JD: Do you feel any kinship with the literary magical realist movement?

GDT: Yes, precisely, and I actually feel that horror stories are the only way to bring that to life in cinema. Because when you get whimsical like, say, House of the Spirits, it's not really magical realism. It's something else, it becomes too literal and specific. And when you deal with horror, you're already opening the door to a different world of possibilities, and there is a way for things to be magically real.

JD: Blade is much more about action and gore.

GDT: Oh yeah, absolutely. It should be, otherwise I wouldn't have accepted the movie. I did Devil's Backbone as a personal, intimate, very quiet kind of horror film, and then I wanted to do something fun and brainless and bombastic. And that's Blade II. And it's truly, truly entertaining. It's like, Devil's Backbone is the more literary side of what I like, and this is more like my teenage side.

JD: Did you worry about the studio or the MPAA's reaction to the level of violence in Blade? You've been pretty vocal about criticizing the MPAA in the past.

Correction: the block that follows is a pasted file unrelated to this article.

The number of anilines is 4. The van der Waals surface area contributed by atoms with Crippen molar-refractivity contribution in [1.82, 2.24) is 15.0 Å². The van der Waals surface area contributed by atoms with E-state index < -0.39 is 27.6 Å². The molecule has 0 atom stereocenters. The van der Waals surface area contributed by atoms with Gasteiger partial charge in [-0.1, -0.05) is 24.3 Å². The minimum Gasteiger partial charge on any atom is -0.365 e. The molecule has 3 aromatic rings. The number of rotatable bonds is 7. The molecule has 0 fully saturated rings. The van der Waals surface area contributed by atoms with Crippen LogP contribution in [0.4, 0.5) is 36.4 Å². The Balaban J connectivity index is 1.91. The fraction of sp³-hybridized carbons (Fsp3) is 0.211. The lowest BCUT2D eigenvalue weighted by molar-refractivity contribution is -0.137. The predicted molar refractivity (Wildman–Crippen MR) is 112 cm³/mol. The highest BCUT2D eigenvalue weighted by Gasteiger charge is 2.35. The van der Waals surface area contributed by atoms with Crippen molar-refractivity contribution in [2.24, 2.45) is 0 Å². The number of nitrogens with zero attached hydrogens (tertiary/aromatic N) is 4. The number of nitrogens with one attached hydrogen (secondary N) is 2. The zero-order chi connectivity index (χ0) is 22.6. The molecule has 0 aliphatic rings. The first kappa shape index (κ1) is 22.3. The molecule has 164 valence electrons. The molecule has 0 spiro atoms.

GDT: Well, Blade is a cartoon. It's completely like anime, just outlandish. I think that violence is dangerous when it's portrayed outlandishly, in a realistic environment. Meaning, when you go into a real place with real people, and you start shooting them, and you make it fun. That is dangerous. But when you do it in an outlandish setting, an outlandish style, meaning, for example, zombies being blown away in a shopping mall — who can take that seriously? And yet, it's a lot of fun. Somehow, censorship cannot see the difference.

JD: How was your experience with Pedro Almodóvar `the famed Spanish director, who produced Devil's Backbone` on Backbone?

GDT: It was exactly the opposite of Mimic. I say that this was my first movie. In the sense that with Cronos, I did what I could because of lack of medium, lack of resources; in Mimic I did what I could with a lack of freedom. And on Devil's Backbone, I was given both resources and freedom. Anything you don't like is completely attributable to me. Almodóvar was the ideal producer in two ways. The first one was, if you needed him he was there, if you didn't he was never there. And B, any time he had any comment on anything, he always did a little epilogue to the comment that was, "But, it's your film, you have to do what you want." Some times, I would be in disagreement with a comment, and I would say I want it like that, and he would go, "And so, we shall not speak about it ever again." And he'd never bring the subject up again.

More by John DeFore